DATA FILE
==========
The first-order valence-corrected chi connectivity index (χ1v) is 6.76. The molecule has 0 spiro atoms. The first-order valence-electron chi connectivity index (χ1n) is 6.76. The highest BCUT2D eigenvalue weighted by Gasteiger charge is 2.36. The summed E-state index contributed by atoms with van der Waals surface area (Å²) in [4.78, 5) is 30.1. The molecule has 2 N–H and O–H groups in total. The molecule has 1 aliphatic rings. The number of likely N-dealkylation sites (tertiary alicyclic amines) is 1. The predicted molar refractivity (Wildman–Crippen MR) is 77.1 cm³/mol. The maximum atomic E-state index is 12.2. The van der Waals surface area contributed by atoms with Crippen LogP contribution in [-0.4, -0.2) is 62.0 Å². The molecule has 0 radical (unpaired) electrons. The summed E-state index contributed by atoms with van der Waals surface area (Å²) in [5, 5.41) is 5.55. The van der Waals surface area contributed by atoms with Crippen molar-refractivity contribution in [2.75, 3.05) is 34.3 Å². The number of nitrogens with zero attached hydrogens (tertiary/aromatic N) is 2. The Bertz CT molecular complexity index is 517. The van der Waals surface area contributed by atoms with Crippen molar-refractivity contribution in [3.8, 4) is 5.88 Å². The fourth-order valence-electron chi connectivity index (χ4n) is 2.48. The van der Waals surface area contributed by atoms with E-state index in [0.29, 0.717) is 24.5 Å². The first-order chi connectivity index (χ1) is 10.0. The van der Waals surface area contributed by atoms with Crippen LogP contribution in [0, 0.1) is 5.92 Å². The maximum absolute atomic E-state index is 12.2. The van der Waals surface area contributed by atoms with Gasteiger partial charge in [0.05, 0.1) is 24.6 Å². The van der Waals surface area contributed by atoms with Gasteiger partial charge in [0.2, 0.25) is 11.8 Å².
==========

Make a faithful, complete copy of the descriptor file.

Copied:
The first-order valence-corrected chi connectivity index (χ1v) is 6.76. The molecule has 0 spiro atoms. The first-order valence-electron chi connectivity index (χ1n) is 6.76. The highest BCUT2D eigenvalue weighted by Gasteiger charge is 2.36. The summed E-state index contributed by atoms with van der Waals surface area (Å²) in [4.78, 5) is 30.1. The molecule has 2 N–H and O–H groups in total. The molecule has 1 aliphatic rings. The number of likely N-dealkylation sites (tertiary alicyclic amines) is 1. The predicted molar refractivity (Wildman–Crippen MR) is 77.1 cm³/mol. The maximum atomic E-state index is 12.2. The van der Waals surface area contributed by atoms with Crippen LogP contribution in [-0.4, -0.2) is 62.0 Å². The molecule has 0 radical (unpaired) electrons. The summed E-state index contributed by atoms with van der Waals surface area (Å²) in [5, 5.41) is 5.55. The van der Waals surface area contributed by atoms with Crippen molar-refractivity contribution in [2.75, 3.05) is 34.3 Å². The number of nitrogens with zero attached hydrogens (tertiary/aromatic N) is 2. The Bertz CT molecular complexity index is 517. The van der Waals surface area contributed by atoms with Crippen molar-refractivity contribution in [3.8, 4) is 5.88 Å². The fourth-order valence-electron chi connectivity index (χ4n) is 2.48. The van der Waals surface area contributed by atoms with E-state index in [0.29, 0.717) is 24.5 Å². The first-order chi connectivity index (χ1) is 10.0. The van der Waals surface area contributed by atoms with Crippen LogP contribution in [0, 0.1) is 5.92 Å². The maximum absolute atomic E-state index is 12.2. The van der Waals surface area contributed by atoms with Gasteiger partial charge in [0.05, 0.1) is 24.6 Å². The van der Waals surface area contributed by atoms with Gasteiger partial charge in [0.2, 0.25) is 11.8 Å².